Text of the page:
What's for dinner? Meatless meals, family style
I grew up in the Midwest, Land of Meat and Potatoes, in a family where vegetables were found in cans or freezer bags from fall through spring, and were sometimes forgotten altogether. Vegetables were a side dish, not a main dish, and vegetarianism was a largely foreign concept.
When we'd ask, "What are we having for dinner?" the answer might be hamburgers, hot dogs, fish, chicken, brisket...in other words, meat. Pasta and potato dishes were also prepared with an animal product like beef or chicken, as were soups and stews. Meat, after all, was what gave food flavor, or so my Eastern European family believed.
While I've come a long way from the "square meal" ideal of my childhood, preparing dinners without a meat entree can still be a challenge. After all, it's so much easier to grill or bake a piece of chicken or fish, add veggies, some pasta or rice, and voila—you have a meal.
My older son Noah, now 21, has been a vegetarian since second grade, and I, too, eat mostly vegetarian meals (with the occasional exception of fish), so I've had years to experiment with meatless meals. Granted, my husband and younger son Aidan still eat meat on the rare occasions I serve it, so I've had to make whatever I cook appealing, tasty, and satisfying for all.
Since I didn't often have the time to cook elaborate dinners while raising my sons, I learned how to whip up entrees that were simple but nutritious and ample enough to satisfy two growing boys. After the meals were inhaled, we’d sit, chat, and talk about our day, which might include a discourse on Berkeley High slang (it’s a real thing), gross boy humor (inevitable with three males at the table), or “three good things of the day,” a practice Aidan learned from UC Berkeley’s Greater Good Science Center.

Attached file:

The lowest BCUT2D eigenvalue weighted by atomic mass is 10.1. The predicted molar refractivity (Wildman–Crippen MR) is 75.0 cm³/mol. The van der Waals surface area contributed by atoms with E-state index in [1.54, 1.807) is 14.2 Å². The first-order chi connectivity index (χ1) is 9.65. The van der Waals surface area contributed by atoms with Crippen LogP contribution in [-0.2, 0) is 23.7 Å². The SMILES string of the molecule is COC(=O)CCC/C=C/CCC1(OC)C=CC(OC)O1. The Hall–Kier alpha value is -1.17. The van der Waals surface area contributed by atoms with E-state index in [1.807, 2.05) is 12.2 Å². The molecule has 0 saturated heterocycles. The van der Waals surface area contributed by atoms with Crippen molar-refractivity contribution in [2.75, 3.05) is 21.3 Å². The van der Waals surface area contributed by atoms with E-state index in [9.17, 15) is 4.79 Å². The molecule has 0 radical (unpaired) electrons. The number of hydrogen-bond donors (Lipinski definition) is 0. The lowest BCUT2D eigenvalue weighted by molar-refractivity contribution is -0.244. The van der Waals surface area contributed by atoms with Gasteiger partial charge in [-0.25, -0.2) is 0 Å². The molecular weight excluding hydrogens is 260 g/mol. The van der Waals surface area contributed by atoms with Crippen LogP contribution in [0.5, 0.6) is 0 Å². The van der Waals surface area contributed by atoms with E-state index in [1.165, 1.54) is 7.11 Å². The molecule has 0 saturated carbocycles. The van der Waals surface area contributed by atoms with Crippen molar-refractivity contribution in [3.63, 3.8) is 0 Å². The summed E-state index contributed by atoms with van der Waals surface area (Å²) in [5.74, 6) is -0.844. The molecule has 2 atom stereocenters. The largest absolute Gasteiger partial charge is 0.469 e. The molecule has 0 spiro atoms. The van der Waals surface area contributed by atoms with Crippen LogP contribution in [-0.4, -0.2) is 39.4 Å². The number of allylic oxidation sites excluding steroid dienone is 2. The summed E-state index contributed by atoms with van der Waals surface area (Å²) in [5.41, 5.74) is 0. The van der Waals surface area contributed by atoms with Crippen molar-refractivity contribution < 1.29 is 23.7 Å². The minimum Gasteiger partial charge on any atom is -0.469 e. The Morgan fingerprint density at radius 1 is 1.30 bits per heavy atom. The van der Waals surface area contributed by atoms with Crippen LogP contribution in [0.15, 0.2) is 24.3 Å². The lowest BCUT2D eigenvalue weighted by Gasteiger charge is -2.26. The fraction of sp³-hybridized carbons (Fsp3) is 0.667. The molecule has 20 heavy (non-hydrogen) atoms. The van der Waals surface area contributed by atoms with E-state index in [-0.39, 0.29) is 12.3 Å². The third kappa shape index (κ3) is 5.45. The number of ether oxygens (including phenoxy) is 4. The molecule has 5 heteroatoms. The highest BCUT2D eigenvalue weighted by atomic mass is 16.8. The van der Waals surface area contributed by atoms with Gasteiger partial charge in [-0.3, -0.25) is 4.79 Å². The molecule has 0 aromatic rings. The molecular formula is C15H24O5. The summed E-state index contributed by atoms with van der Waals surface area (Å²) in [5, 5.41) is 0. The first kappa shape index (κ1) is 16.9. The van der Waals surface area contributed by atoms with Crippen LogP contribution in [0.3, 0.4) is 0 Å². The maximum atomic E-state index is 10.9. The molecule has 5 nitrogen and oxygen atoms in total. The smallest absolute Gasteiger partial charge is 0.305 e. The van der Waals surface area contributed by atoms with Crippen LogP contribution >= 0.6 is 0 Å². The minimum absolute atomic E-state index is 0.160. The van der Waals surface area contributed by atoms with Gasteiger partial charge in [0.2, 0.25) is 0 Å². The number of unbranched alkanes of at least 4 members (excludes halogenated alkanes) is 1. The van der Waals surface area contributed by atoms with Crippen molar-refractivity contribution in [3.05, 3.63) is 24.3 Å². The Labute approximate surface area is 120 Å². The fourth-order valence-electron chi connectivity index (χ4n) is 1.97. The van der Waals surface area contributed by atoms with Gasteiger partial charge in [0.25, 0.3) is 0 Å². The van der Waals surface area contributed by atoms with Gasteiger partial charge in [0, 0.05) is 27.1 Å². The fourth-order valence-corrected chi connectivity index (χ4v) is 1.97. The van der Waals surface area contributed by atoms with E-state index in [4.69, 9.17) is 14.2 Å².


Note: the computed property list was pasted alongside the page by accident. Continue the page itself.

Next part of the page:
Most of what I prepare is fairly simple and varies according to what is available seasonally and locally. Some meals were major winners, make-your-own-sushi night, for example. Others were met with less enthusiasm. (No thank you, lentil stew.) Over the years I gradually stopped relying on recipes, though I’ve included a few here to make it easy to get started. Here, then, are my suggestions for moving meat off your plate, without anyone noticing.
A family favorite is "make-your-own" nights, including make-your-own sushi and tacos. These meals are simple, fun, and get everyone involved. For make-your-own sushi, all you need is steamed rice (ideally Japanese sticky rice), sheets of seaweed, and your favorite fillings (like sliced carrot, avocado, cucumber, tofu, and omelet). Even if you're not experienced at traditional wrapping methods, it's easy enough to spoon some rice on the seaweed, add toppings, and create a hand roll.
For make-your-own taco nights, we typically heat up some vegetarian refried beans, corn tortillas, shredded cheese, lettuce, avocado, steamed rice and salsa, then let everyone help themselves.
Add a salad and - presto! - you have dinner
I typically include a green salad with most meals, mostly because the greens help fill us up, plus I just really enjoy preparing and eating them. I often toss in some vegetarian protein like toasted nuts or pumpkin seeds, and canned beans (like butter beans, cannellini or black beans), along with favorite fixings like carrots, red peppers, cucumbers, and avocado.